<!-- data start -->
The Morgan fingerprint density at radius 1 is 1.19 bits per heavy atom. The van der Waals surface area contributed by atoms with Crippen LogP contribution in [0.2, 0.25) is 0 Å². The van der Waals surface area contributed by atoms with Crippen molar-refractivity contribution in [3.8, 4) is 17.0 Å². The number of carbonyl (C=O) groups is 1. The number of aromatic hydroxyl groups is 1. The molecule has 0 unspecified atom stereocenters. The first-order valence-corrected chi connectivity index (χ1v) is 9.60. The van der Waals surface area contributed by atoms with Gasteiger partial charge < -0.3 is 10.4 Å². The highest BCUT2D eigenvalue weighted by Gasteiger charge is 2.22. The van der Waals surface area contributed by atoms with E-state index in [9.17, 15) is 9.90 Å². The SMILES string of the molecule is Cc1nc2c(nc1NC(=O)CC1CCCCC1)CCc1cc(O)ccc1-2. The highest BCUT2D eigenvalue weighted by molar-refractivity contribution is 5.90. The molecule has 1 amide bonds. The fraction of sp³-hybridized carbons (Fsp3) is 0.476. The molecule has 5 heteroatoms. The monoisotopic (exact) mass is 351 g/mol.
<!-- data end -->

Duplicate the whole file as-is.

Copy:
The Morgan fingerprint density at radius 1 is 1.19 bits per heavy atom. The van der Waals surface area contributed by atoms with Crippen LogP contribution in [0.2, 0.25) is 0 Å². The van der Waals surface area contributed by atoms with Crippen molar-refractivity contribution in [3.8, 4) is 17.0 Å². The number of carbonyl (C=O) groups is 1. The number of aromatic hydroxyl groups is 1. The molecule has 0 unspecified atom stereocenters. The first-order valence-corrected chi connectivity index (χ1v) is 9.60. The van der Waals surface area contributed by atoms with Gasteiger partial charge < -0.3 is 10.4 Å². The highest BCUT2D eigenvalue weighted by Gasteiger charge is 2.22. The van der Waals surface area contributed by atoms with E-state index in [9.17, 15) is 9.90 Å². The SMILES string of the molecule is Cc1nc2c(nc1NC(=O)CC1CCCCC1)CCc1cc(O)ccc1-2. The highest BCUT2D eigenvalue weighted by molar-refractivity contribution is 5.90. The molecule has 1 amide bonds. The fraction of sp³-hybridized carbons (Fsp3) is 0.476. The molecule has 5 heteroatoms. The monoisotopic (exact) mass is 351 g/mol.